Google is on a tear adding new security features to Chrome OS. A mere week ago, the company rolled out the ability to automatically unlock your Chromebook when it’s near your Android phone, and now another long-anticipated feature is available. Chrome OS just got a basic remote lock feature—if your Google laptop is part of an enterprise or education deployment, that is.
On Wednesday, Google announced an admin console update, which Chrome OS evangelist François Beaufort publicized. The top feature in the update is a mobile-style remote lock feature. If you lose your laptop, you can now tell your IT department about it and they can lock your Chromebook.
Once a device is locked, all anyone will see when they open it up is contact information and a message stating that the device is locked.
The impact on you at home: If you’re a regular old Gmail user this new feature is not available for you—at least not yet. It would be hard to imagine Google not rolling out this feature to everyone eventually, considering Android has offered a similar feature for about a year and a half. The remote lock is also pretty bare bones at the moment. You can only disable a device, and there’s no option to remotely wipe any locally saved files, for example. Perhaps when more features roll out we’ll see this trickle down to consumer level users?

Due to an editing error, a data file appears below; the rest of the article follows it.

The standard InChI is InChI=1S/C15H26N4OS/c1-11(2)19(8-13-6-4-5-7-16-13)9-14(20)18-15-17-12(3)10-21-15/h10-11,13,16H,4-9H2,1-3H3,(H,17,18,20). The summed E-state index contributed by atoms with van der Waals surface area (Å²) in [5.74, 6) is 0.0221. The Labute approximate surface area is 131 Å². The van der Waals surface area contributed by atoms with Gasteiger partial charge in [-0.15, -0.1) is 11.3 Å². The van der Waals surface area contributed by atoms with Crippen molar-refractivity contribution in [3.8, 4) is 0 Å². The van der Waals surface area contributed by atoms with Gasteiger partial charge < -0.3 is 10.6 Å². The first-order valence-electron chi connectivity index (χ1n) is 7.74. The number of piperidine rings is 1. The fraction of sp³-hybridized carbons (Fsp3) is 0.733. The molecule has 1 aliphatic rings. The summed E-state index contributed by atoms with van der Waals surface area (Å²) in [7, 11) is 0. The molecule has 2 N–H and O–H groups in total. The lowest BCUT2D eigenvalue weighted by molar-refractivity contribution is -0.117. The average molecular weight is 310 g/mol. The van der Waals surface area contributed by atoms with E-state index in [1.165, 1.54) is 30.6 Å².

While you can only lock your device right now rumors from last year suggest we should see more remote security features headed to Chromebooks. In May 2014, the developer channel of Chrome OS had experimental features for remote wiping, locking, and locating your Chromebook, similar to what you see on Android.
With this week’s roll out to large organizations we’re seeing the first instance of these security features. Hopefully, more are soon to come, along with consumer-grade access.
Ian is an independent writer based in Israel who has never met a tech subject he didn't like. He primarily covers Windows, PC and gaming hardware, video and music streaming services, social networks, and browsers. When he's not covering the news he's working on how-to tips for PC users, or tuning his eGPU setup.